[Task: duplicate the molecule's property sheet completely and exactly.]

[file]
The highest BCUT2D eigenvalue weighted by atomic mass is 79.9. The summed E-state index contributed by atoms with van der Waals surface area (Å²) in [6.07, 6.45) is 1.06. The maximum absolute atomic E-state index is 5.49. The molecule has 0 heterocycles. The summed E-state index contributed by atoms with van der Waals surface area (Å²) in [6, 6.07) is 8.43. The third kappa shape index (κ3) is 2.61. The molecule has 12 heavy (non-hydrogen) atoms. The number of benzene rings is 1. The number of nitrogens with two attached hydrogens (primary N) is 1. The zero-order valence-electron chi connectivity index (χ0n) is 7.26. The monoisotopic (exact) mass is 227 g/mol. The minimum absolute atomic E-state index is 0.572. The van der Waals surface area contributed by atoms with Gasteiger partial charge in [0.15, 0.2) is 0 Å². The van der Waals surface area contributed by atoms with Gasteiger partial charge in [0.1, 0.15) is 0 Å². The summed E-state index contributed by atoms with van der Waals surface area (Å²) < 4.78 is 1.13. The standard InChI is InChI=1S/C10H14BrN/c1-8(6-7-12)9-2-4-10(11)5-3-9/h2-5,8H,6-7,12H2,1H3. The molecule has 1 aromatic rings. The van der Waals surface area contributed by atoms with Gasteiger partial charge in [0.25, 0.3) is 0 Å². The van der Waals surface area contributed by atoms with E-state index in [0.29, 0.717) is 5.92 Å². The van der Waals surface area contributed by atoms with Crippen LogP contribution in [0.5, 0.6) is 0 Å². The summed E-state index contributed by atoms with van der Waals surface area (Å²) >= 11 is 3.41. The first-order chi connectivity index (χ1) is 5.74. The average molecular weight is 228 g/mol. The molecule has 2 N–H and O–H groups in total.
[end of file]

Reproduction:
The highest BCUT2D eigenvalue weighted by atomic mass is 79.9. The summed E-state index contributed by atoms with van der Waals surface area (Å²) in [6.07, 6.45) is 1.06. The maximum absolute atomic E-state index is 5.49. The molecule has 0 heterocycles. The summed E-state index contributed by atoms with van der Waals surface area (Å²) in [6, 6.07) is 8.43. The third kappa shape index (κ3) is 2.61. The molecule has 12 heavy (non-hydrogen) atoms. The number of benzene rings is 1. The number of nitrogens with two attached hydrogens (primary N) is 1. The zero-order valence-electron chi connectivity index (χ0n) is 7.26. The monoisotopic (exact) mass is 227 g/mol. The minimum absolute atomic E-state index is 0.572. The van der Waals surface area contributed by atoms with Gasteiger partial charge in [0.15, 0.2) is 0 Å². The van der Waals surface area contributed by atoms with Gasteiger partial charge in [0.1, 0.15) is 0 Å². The summed E-state index contributed by atoms with van der Waals surface area (Å²) < 4.78 is 1.13. The standard InChI is InChI=1S/C10H14BrN/c1-8(6-7-12)9-2-4-10(11)5-3-9/h2-5,8H,6-7,12H2,1H3. The molecule has 1 aromatic rings. The van der Waals surface area contributed by atoms with Gasteiger partial charge in [0.25, 0.3) is 0 Å². The van der Waals surface area contributed by atoms with E-state index in [0.29, 0.717) is 5.92 Å². The van der Waals surface area contributed by atoms with Crippen LogP contribution in [0.5, 0.6) is 0 Å². The summed E-state index contributed by atoms with van der Waals surface area (Å²) >= 11 is 3.41. The first-order chi connectivity index (χ1) is 5.74. The average molecular weight is 228 g/mol. The molecule has 2 N–H and O–H groups in total.